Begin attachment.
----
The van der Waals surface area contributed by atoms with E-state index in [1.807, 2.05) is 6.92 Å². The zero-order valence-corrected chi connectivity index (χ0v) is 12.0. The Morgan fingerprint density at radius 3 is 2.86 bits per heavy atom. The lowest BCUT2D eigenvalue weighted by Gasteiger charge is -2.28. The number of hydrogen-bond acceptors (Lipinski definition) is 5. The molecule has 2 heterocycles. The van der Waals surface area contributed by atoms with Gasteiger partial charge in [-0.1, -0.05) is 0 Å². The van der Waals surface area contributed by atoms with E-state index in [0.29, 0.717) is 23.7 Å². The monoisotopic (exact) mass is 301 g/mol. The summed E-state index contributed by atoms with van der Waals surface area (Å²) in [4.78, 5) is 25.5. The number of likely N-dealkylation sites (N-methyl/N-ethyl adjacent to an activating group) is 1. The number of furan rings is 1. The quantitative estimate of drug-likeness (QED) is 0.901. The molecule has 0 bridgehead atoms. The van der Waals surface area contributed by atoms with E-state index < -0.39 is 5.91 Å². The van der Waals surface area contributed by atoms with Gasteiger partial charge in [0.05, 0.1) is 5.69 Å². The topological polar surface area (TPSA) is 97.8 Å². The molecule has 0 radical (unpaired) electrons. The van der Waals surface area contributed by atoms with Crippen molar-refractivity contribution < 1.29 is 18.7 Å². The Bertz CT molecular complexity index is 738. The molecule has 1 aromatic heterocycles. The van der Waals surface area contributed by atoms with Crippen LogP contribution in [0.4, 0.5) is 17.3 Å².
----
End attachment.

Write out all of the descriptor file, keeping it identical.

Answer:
The van der Waals surface area contributed by atoms with E-state index in [1.807, 2.05) is 6.92 Å². The zero-order valence-corrected chi connectivity index (χ0v) is 12.0. The Morgan fingerprint density at radius 3 is 2.86 bits per heavy atom. The lowest BCUT2D eigenvalue weighted by Gasteiger charge is -2.28. The number of hydrogen-bond acceptors (Lipinski definition) is 5. The molecule has 2 heterocycles. The van der Waals surface area contributed by atoms with Gasteiger partial charge in [-0.1, -0.05) is 0 Å². The van der Waals surface area contributed by atoms with E-state index in [0.29, 0.717) is 23.7 Å². The monoisotopic (exact) mass is 301 g/mol. The summed E-state index contributed by atoms with van der Waals surface area (Å²) in [4.78, 5) is 25.5. The number of likely N-dealkylation sites (N-methyl/N-ethyl adjacent to an activating group) is 1. The number of furan rings is 1. The quantitative estimate of drug-likeness (QED) is 0.901. The molecule has 0 bridgehead atoms. The van der Waals surface area contributed by atoms with E-state index < -0.39 is 5.91 Å². The van der Waals surface area contributed by atoms with Gasteiger partial charge in [0.05, 0.1) is 5.69 Å². The topological polar surface area (TPSA) is 97.8 Å². The molecule has 0 radical (unpaired) electrons. The van der Waals surface area contributed by atoms with Crippen molar-refractivity contribution < 1.29 is 18.7 Å². The Bertz CT molecular complexity index is 738. The molecule has 1 aromatic heterocycles. The van der Waals surface area contributed by atoms with Crippen LogP contribution in [0.4, 0.5) is 17.3 Å².